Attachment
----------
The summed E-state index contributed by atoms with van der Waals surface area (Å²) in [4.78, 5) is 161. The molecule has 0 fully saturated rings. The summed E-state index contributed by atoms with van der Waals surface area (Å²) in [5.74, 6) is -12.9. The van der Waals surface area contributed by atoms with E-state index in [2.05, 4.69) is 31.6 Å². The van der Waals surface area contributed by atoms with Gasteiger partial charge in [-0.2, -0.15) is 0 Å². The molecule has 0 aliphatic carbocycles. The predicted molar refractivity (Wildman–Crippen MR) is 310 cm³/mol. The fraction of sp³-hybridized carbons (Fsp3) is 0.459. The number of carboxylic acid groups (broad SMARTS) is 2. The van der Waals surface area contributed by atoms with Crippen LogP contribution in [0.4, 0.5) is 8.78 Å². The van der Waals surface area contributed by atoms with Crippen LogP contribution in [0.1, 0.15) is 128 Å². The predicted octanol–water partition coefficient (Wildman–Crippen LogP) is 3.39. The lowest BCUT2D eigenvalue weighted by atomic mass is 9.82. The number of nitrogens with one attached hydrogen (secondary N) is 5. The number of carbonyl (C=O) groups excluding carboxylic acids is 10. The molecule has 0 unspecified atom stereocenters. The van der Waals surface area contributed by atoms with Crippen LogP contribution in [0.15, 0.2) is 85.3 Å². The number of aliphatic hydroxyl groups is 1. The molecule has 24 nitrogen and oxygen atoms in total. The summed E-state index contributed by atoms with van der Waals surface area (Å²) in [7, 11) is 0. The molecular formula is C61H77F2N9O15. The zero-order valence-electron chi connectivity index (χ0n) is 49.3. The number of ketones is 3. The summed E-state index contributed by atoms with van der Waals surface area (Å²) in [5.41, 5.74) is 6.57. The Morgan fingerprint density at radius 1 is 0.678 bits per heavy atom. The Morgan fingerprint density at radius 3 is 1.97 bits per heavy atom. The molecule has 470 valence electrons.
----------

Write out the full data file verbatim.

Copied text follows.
The summed E-state index contributed by atoms with van der Waals surface area (Å²) in [4.78, 5) is 161. The molecule has 0 fully saturated rings. The summed E-state index contributed by atoms with van der Waals surface area (Å²) in [5.74, 6) is -12.9. The van der Waals surface area contributed by atoms with E-state index in [2.05, 4.69) is 31.6 Å². The van der Waals surface area contributed by atoms with Gasteiger partial charge in [-0.2, -0.15) is 0 Å². The molecule has 0 aliphatic carbocycles. The predicted molar refractivity (Wildman–Crippen MR) is 310 cm³/mol. The fraction of sp³-hybridized carbons (Fsp3) is 0.459. The number of carboxylic acid groups (broad SMARTS) is 2. The van der Waals surface area contributed by atoms with Crippen LogP contribution in [0.4, 0.5) is 8.78 Å². The van der Waals surface area contributed by atoms with Crippen LogP contribution in [0.1, 0.15) is 128 Å². The predicted octanol–water partition coefficient (Wildman–Crippen LogP) is 3.39. The lowest BCUT2D eigenvalue weighted by atomic mass is 9.82. The number of nitrogens with one attached hydrogen (secondary N) is 5. The number of carbonyl (C=O) groups excluding carboxylic acids is 10. The molecule has 0 unspecified atom stereocenters. The van der Waals surface area contributed by atoms with Crippen LogP contribution in [0.15, 0.2) is 85.3 Å². The number of aliphatic hydroxyl groups is 1. The molecule has 24 nitrogen and oxygen atoms in total. The summed E-state index contributed by atoms with van der Waals surface area (Å²) in [7, 11) is 0. The molecular formula is C61H77F2N9O15. The zero-order valence-electron chi connectivity index (χ0n) is 49.3. The number of ketones is 3. The summed E-state index contributed by atoms with van der Waals surface area (Å²) in [5.41, 5.74) is 6.57. The Morgan fingerprint density at radius 1 is 0.678 bits per heavy atom. The Morgan fingerprint density at radius 3 is 1.97 bits per heavy atom. The molecule has 470 valence electrons.